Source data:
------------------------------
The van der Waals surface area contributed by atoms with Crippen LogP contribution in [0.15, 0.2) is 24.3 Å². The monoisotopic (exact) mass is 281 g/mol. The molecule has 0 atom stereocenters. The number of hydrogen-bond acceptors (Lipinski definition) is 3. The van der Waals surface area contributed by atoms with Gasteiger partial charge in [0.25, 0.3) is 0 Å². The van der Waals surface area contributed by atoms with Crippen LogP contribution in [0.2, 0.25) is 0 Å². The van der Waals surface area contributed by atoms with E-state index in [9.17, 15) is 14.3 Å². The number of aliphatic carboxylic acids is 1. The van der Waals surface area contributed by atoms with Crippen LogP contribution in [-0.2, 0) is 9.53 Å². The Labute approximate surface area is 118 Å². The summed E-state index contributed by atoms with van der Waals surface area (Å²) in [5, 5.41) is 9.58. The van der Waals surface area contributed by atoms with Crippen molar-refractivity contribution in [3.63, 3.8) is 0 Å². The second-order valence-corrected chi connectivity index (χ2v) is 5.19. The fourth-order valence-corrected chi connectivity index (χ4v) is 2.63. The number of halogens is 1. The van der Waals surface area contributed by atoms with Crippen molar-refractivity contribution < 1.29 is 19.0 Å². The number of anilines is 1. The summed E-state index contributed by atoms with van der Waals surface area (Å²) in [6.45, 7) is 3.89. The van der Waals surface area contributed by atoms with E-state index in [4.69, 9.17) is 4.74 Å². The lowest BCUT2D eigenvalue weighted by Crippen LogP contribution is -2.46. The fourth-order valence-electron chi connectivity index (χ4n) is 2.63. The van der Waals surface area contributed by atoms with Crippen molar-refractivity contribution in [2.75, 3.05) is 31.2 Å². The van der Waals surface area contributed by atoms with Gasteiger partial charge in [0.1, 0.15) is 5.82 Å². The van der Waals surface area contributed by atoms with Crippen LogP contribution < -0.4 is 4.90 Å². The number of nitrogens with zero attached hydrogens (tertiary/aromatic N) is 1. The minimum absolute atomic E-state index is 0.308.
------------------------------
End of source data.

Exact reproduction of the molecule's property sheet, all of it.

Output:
The van der Waals surface area contributed by atoms with Crippen LogP contribution in [0.15, 0.2) is 24.3 Å². The monoisotopic (exact) mass is 281 g/mol. The molecule has 0 atom stereocenters. The number of hydrogen-bond acceptors (Lipinski definition) is 3. The van der Waals surface area contributed by atoms with Gasteiger partial charge in [0.25, 0.3) is 0 Å². The van der Waals surface area contributed by atoms with Crippen LogP contribution in [0.2, 0.25) is 0 Å². The van der Waals surface area contributed by atoms with E-state index in [9.17, 15) is 14.3 Å². The number of aliphatic carboxylic acids is 1. The van der Waals surface area contributed by atoms with Crippen LogP contribution in [-0.2, 0) is 9.53 Å². The Labute approximate surface area is 118 Å². The summed E-state index contributed by atoms with van der Waals surface area (Å²) in [5, 5.41) is 9.58. The van der Waals surface area contributed by atoms with Crippen molar-refractivity contribution in [3.63, 3.8) is 0 Å². The second-order valence-corrected chi connectivity index (χ2v) is 5.19. The fourth-order valence-corrected chi connectivity index (χ4v) is 2.63. The number of halogens is 1. The van der Waals surface area contributed by atoms with Crippen molar-refractivity contribution < 1.29 is 19.0 Å². The number of anilines is 1. The summed E-state index contributed by atoms with van der Waals surface area (Å²) in [6.45, 7) is 3.89. The van der Waals surface area contributed by atoms with E-state index in [4.69, 9.17) is 4.74 Å². The lowest BCUT2D eigenvalue weighted by Crippen LogP contribution is -2.46. The fourth-order valence-electron chi connectivity index (χ4n) is 2.63. The van der Waals surface area contributed by atoms with Crippen molar-refractivity contribution in [2.75, 3.05) is 31.2 Å². The van der Waals surface area contributed by atoms with Gasteiger partial charge in [0.1, 0.15) is 5.82 Å². The van der Waals surface area contributed by atoms with Crippen LogP contribution < -0.4 is 4.90 Å². The number of nitrogens with zero attached hydrogens (tertiary/aromatic N) is 1. The minimum absolute atomic E-state index is 0.308.